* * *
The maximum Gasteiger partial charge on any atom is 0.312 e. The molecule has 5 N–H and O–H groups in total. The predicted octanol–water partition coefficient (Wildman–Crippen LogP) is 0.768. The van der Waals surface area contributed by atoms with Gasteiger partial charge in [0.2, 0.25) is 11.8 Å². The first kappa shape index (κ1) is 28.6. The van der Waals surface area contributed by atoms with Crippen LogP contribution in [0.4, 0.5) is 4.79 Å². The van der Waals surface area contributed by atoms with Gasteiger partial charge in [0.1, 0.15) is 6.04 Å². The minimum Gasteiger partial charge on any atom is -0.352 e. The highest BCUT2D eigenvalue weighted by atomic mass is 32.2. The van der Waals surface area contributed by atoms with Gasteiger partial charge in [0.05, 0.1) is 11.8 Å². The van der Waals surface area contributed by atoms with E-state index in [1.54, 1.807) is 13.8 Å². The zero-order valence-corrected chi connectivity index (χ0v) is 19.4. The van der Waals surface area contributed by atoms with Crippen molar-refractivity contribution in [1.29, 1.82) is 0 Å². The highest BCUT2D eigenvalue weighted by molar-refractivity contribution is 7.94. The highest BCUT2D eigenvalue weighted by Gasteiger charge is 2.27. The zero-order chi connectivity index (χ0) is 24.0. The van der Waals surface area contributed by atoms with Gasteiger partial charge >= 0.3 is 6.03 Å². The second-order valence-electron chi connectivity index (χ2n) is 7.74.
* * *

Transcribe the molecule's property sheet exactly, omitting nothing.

The maximum Gasteiger partial charge on any atom is 0.312 e. The molecule has 5 N–H and O–H groups in total. The predicted octanol–water partition coefficient (Wildman–Crippen LogP) is 0.768. The van der Waals surface area contributed by atoms with Gasteiger partial charge in [0.2, 0.25) is 11.8 Å². The first kappa shape index (κ1) is 28.6. The van der Waals surface area contributed by atoms with Crippen LogP contribution in [0.4, 0.5) is 4.79 Å². The van der Waals surface area contributed by atoms with Gasteiger partial charge in [0.1, 0.15) is 6.04 Å². The minimum Gasteiger partial charge on any atom is -0.352 e. The highest BCUT2D eigenvalue weighted by atomic mass is 32.2. The van der Waals surface area contributed by atoms with Gasteiger partial charge in [0.05, 0.1) is 11.8 Å². The van der Waals surface area contributed by atoms with E-state index in [1.54, 1.807) is 13.8 Å². The zero-order valence-corrected chi connectivity index (χ0v) is 19.4. The van der Waals surface area contributed by atoms with Crippen molar-refractivity contribution in [1.29, 1.82) is 0 Å². The highest BCUT2D eigenvalue weighted by molar-refractivity contribution is 7.94. The highest BCUT2D eigenvalue weighted by Gasteiger charge is 2.27. The zero-order chi connectivity index (χ0) is 24.0. The van der Waals surface area contributed by atoms with Gasteiger partial charge >= 0.3 is 6.03 Å². The second-order valence-electron chi connectivity index (χ2n) is 7.74.